Tuesday, September 11, 2018


17 years ago I was a Senior Non Commisioned Officer in the US Army Special Forces. I was in a isolation facility doing mission planning when word of  what has come to be known as the 9/11 attacks happened.

Today as I write this I am a Paramedic sitting at an ambulance station waiting for some tones to drop.

Lots of things have changed since 2001, more things will change as life goes on. The victims of 9/11 will experience no change because their opportunity for change was taken from them.

Never forget the attack on our country and honor their sacrifice by living a life worth living.

Saturday, September 1, 2018

Mandalay Bay FEMA After Action Report

FEMA released its report on the Mass Shooting at the Route 91 Harvest Festival in Las Vegas on 1 Oct 2017.

Some interesting highlights that bolster positions I have promoted for some time in regards to civilian preparedness and medical response.

"Good Samaritan stories of civilians—as well as many off-duty first responders and military—aiding, protecting, and providing care to the wounded were a major success observed in this response. These efforts were essential to saving many lives before emergency medical crews were able to access the site. A medical director for emergency preparedness at a trauma center that received patients from the Boston Marathon bombing in 2013 explained, “Time is the most critical factor…People would talk about the golden hour. Really, what we’re talking about is the golden minutes.”3 Transportation and basic first-aid “Stop the Bleed” care provided by local citizens and other concertgoers enabled many wounded to later access the life-saving care they needed "

From the report:
Recommendations: Fire Department and Law Enforcement

 Ensure that response agencies have mechanisms in place to coordinate with civilian volunteers and organize donations, efficiently incorporating these resources into operations.
Support community “Stop the Bleed” first-aid training and education programs. "

Monday, August 20, 2018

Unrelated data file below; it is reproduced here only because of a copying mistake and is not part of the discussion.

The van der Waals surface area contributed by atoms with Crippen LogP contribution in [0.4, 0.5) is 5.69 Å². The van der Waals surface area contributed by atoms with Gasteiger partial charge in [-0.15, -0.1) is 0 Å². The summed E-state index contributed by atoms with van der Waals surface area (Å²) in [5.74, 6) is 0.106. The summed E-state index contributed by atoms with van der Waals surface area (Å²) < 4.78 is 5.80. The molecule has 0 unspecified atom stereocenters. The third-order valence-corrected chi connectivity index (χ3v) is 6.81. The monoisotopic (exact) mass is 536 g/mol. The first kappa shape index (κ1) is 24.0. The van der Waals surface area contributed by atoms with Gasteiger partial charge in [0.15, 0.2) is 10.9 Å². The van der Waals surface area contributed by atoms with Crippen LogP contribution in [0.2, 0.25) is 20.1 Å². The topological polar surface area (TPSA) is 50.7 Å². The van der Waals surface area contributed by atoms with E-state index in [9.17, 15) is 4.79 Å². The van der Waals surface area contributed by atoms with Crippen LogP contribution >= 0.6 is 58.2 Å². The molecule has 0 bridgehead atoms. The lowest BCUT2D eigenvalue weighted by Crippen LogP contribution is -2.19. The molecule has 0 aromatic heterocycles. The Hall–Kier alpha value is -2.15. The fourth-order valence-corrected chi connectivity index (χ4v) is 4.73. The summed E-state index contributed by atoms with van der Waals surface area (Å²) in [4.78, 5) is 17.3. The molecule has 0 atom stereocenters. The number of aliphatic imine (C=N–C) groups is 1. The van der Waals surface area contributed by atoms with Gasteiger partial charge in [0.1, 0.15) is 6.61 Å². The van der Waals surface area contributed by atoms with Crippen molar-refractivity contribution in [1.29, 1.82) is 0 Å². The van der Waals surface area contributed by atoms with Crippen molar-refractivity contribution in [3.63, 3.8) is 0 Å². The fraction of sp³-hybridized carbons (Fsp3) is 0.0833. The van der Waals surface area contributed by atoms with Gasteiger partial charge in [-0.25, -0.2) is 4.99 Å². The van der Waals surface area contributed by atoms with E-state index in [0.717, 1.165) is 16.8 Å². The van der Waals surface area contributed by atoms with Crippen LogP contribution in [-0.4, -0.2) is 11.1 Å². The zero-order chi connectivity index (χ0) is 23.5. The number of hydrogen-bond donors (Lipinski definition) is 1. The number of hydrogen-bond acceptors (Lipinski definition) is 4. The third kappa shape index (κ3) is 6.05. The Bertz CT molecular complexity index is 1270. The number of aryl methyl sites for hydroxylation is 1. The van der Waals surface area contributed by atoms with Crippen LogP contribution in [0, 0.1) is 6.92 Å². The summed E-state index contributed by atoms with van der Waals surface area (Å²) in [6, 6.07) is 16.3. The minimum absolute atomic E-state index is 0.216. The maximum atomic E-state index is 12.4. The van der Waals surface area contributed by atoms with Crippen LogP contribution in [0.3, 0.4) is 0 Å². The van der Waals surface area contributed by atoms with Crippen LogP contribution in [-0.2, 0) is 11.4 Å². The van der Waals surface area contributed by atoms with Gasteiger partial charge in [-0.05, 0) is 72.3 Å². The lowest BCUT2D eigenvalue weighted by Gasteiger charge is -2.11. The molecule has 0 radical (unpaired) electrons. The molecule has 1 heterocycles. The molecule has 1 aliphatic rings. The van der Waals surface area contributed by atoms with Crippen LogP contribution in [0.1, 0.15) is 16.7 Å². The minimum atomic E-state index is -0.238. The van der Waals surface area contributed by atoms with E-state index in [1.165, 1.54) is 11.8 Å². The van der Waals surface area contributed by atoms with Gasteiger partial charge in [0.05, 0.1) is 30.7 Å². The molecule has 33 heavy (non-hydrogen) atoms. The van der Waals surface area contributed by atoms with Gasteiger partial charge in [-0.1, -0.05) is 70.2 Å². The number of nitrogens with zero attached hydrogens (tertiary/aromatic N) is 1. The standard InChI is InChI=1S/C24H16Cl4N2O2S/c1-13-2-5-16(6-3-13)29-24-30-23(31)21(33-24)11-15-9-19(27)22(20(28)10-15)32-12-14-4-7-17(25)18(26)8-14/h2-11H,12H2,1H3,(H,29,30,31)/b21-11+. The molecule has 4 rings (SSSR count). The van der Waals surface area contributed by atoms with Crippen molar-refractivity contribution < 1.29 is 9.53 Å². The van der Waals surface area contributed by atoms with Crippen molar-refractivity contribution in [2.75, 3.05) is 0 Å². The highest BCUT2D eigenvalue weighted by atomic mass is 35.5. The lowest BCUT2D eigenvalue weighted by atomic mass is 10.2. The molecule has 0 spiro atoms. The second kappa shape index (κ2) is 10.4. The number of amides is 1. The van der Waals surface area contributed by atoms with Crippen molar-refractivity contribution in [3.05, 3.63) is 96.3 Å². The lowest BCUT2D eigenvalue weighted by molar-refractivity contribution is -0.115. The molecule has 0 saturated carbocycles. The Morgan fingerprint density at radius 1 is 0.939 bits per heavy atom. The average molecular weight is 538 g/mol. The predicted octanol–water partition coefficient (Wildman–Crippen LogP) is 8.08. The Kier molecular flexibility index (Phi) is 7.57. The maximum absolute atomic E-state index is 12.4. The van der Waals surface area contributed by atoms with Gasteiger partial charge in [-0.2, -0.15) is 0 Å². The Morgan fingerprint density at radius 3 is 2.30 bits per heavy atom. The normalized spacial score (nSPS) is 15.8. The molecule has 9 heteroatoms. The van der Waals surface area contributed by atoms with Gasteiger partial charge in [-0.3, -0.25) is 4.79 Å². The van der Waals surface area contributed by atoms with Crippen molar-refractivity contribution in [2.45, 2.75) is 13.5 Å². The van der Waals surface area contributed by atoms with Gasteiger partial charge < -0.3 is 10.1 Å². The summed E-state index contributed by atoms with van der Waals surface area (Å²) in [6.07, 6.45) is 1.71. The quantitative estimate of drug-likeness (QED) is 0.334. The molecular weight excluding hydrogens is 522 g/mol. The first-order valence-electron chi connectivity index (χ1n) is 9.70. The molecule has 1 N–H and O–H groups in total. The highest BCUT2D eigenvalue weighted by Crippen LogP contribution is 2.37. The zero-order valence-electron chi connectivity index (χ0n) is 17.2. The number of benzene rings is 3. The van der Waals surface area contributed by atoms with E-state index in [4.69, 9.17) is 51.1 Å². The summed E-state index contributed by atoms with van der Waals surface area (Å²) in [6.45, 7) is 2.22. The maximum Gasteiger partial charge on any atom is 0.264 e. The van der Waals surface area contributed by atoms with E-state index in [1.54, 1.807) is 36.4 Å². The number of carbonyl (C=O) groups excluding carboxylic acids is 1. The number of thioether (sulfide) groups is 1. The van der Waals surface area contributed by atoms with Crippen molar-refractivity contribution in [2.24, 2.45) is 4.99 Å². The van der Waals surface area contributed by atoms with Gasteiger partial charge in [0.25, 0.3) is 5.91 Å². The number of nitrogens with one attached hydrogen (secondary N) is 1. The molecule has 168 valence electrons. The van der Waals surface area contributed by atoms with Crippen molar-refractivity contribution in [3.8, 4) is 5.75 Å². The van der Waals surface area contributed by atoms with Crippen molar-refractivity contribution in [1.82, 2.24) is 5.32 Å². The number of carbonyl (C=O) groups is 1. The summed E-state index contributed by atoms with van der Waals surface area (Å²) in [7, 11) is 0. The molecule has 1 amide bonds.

IBJJF Chicago Summer Open 8.11 and 12 2018

So as some of you know I started training Brazilian Jiu Jitsu for self defense purposes about 2 years ago. BJJ has become a very important part of my life. Its a great stress reliever,workout and I have met some awesome people. Although not my primary concern over the last few years the thought of competition crossed my mind. Eventually I felt it was necessary to give it a shot. I set my sights on the IBJJF Summer Open in Chicago. A  good number of fellow Academy members would be going. My problem was I am still considered a novice as BJJ takes years if not decades to master and I started later in life than the average student. So decisions needed to be made. If I was to compete at my skill level I would need to compete against guys half my age. To compete in my age division I would have to register at a higher level of skill. After talking with our head instructor I followed his advice and went up a skill level to grapple with those close to my age. 

I won't go into the match details but suffice to say I was nervous until I got on the mat. I hadn't competed in a grappling event in 36 years. It turned out to be a very positive experience. I took second in my weight/age group as well as second in the open division in my age group. Both of my losses came to the number one ranked competitor in the world. Even in losing I felt I was competitive and found things to work on going forward. The other competitors were gracious and friendly, and my teammates were supportive and encouraging. All and all it was a great experience and I will be competing again in the future.

Monday, July 30, 2018

Dark Angel Medical Direct Action Response Training 7.28-29.2018

I spent my weekend attending the Dark Angel Medical DART class. Dark Angel Medical is a national medical gear and training company based in Colorado. The course description for DART is as follows:

  • Physiological and Psychological reactions to environmental stress
  • The importance of having the proper Combat Mindset
  • Basic Anatomy and Physiology of life-sustaining systems
  • H, A, B, C’s—Hemorrhage, Airway, Breathing and Circulation
  • Breakdown and usage of Individual Med Kit components
  • Proper stowage and employment of the IMK
  • Hands-on application of the IMK
  • Basic and Advanced Airway management -treating and monitoring tension pneumothorax, sucking chest wound and flail chest
  • Airway adjunct device placement-Nasopharyngeal Airway
  • Basic First Aid and Advanced wound care
  • Application of Bandages and Hemostatic Agents
  • Application of tourniquets
  • Recognition and Treatment of various injuries (Gunshot, Laceration, Burn, Airway, Head, Orthopedic, Environmental)
  • Recognition and treatment of hypovolemic (hemorrhagic) shock